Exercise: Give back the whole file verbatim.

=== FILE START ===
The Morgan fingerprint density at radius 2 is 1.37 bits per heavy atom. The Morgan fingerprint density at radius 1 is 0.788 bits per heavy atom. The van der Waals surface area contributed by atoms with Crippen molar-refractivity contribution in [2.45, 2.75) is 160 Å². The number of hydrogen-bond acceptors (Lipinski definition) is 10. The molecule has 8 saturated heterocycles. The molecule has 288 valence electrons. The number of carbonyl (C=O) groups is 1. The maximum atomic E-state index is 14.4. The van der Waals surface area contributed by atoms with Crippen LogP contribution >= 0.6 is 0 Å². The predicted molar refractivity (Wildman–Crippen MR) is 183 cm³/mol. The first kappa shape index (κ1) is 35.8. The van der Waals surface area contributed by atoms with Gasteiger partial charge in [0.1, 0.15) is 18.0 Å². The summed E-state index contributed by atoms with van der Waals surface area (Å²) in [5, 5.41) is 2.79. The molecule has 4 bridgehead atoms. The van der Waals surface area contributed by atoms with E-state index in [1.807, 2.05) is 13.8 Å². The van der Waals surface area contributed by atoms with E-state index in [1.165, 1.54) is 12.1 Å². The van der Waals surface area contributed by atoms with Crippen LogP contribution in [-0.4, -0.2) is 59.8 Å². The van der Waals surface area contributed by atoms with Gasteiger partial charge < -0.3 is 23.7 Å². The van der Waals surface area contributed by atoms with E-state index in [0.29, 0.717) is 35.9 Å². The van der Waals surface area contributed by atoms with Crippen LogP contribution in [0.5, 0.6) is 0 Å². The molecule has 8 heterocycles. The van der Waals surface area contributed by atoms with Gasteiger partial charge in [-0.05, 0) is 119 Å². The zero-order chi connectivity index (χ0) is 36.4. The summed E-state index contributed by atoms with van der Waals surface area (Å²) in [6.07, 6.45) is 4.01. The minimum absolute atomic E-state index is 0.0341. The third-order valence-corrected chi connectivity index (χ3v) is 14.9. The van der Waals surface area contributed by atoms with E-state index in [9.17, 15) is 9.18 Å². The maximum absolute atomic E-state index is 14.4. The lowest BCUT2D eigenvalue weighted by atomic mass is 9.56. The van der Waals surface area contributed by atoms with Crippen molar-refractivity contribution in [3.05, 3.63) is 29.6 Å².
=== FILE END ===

The Morgan fingerprint density at radius 2 is 1.37 bits per heavy atom. The Morgan fingerprint density at radius 1 is 0.788 bits per heavy atom. The van der Waals surface area contributed by atoms with Crippen molar-refractivity contribution in [2.45, 2.75) is 160 Å². The number of hydrogen-bond acceptors (Lipinski definition) is 10. The molecule has 8 saturated heterocycles. The molecule has 288 valence electrons. The number of carbonyl (C=O) groups is 1. The maximum atomic E-state index is 14.4. The van der Waals surface area contributed by atoms with Crippen LogP contribution >= 0.6 is 0 Å². The predicted molar refractivity (Wildman–Crippen MR) is 183 cm³/mol. The first kappa shape index (κ1) is 35.8. The van der Waals surface area contributed by atoms with Gasteiger partial charge in [0.1, 0.15) is 18.0 Å². The summed E-state index contributed by atoms with van der Waals surface area (Å²) in [5, 5.41) is 2.79. The molecule has 4 bridgehead atoms. The van der Waals surface area contributed by atoms with E-state index in [1.807, 2.05) is 13.8 Å². The van der Waals surface area contributed by atoms with E-state index in [1.165, 1.54) is 12.1 Å². The van der Waals surface area contributed by atoms with Crippen LogP contribution in [-0.4, -0.2) is 59.8 Å². The van der Waals surface area contributed by atoms with Gasteiger partial charge < -0.3 is 23.7 Å². The van der Waals surface area contributed by atoms with E-state index in [0.29, 0.717) is 35.9 Å². The van der Waals surface area contributed by atoms with Crippen LogP contribution in [0.5, 0.6) is 0 Å². The molecule has 8 heterocycles. The van der Waals surface area contributed by atoms with Gasteiger partial charge in [-0.05, 0) is 119 Å². The zero-order chi connectivity index (χ0) is 36.4. The summed E-state index contributed by atoms with van der Waals surface area (Å²) in [6.07, 6.45) is 4.01. The minimum absolute atomic E-state index is 0.0341. The third-order valence-corrected chi connectivity index (χ3v) is 14.9. The van der Waals surface area contributed by atoms with E-state index in [9.17, 15) is 9.18 Å². The maximum absolute atomic E-state index is 14.4. The lowest BCUT2D eigenvalue weighted by atomic mass is 9.56. The van der Waals surface area contributed by atoms with Crippen molar-refractivity contribution in [3.05, 3.63) is 29.6 Å².